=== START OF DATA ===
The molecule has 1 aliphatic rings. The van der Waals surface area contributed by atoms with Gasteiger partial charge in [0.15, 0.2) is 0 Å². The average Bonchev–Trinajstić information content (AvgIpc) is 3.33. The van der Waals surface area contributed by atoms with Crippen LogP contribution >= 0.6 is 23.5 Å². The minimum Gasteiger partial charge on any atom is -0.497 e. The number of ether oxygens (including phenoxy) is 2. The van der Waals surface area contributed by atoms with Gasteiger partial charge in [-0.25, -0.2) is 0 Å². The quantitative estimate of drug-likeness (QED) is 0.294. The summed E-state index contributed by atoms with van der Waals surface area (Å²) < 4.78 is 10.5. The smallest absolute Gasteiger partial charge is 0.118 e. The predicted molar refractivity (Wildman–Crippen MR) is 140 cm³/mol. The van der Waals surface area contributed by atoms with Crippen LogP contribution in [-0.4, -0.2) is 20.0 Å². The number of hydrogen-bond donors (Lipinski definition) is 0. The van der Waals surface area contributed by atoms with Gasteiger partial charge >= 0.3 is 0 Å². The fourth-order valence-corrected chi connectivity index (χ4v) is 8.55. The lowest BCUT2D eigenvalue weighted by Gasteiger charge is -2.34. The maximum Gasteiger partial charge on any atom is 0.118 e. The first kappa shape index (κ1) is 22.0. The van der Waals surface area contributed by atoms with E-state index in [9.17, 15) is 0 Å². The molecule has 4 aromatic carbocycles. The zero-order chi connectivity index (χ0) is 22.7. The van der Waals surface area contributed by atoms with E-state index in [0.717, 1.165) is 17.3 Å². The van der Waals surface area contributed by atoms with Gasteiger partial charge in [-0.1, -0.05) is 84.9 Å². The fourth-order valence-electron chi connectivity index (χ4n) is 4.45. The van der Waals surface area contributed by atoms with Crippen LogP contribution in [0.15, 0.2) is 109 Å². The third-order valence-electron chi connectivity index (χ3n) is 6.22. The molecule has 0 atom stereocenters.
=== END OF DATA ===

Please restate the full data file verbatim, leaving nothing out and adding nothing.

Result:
The molecule has 1 aliphatic rings. The van der Waals surface area contributed by atoms with Gasteiger partial charge in [0.15, 0.2) is 0 Å². The average Bonchev–Trinajstić information content (AvgIpc) is 3.33. The van der Waals surface area contributed by atoms with Crippen LogP contribution >= 0.6 is 23.5 Å². The minimum Gasteiger partial charge on any atom is -0.497 e. The number of ether oxygens (including phenoxy) is 2. The van der Waals surface area contributed by atoms with Gasteiger partial charge in [-0.25, -0.2) is 0 Å². The quantitative estimate of drug-likeness (QED) is 0.294. The summed E-state index contributed by atoms with van der Waals surface area (Å²) < 4.78 is 10.5. The smallest absolute Gasteiger partial charge is 0.118 e. The predicted molar refractivity (Wildman–Crippen MR) is 140 cm³/mol. The van der Waals surface area contributed by atoms with Crippen LogP contribution in [-0.4, -0.2) is 20.0 Å². The number of hydrogen-bond donors (Lipinski definition) is 0. The van der Waals surface area contributed by atoms with Gasteiger partial charge >= 0.3 is 0 Å². The fourth-order valence-corrected chi connectivity index (χ4v) is 8.55. The lowest BCUT2D eigenvalue weighted by Gasteiger charge is -2.34. The maximum Gasteiger partial charge on any atom is 0.118 e. The first kappa shape index (κ1) is 22.0. The van der Waals surface area contributed by atoms with E-state index in [9.17, 15) is 0 Å². The molecule has 4 aromatic carbocycles. The zero-order chi connectivity index (χ0) is 22.7. The van der Waals surface area contributed by atoms with E-state index in [0.717, 1.165) is 17.3 Å². The van der Waals surface area contributed by atoms with Gasteiger partial charge in [-0.1, -0.05) is 84.9 Å². The fourth-order valence-electron chi connectivity index (χ4n) is 4.45. The van der Waals surface area contributed by atoms with Crippen LogP contribution in [0.15, 0.2) is 109 Å². The third-order valence-electron chi connectivity index (χ3n) is 6.22. The molecule has 0 atom stereocenters.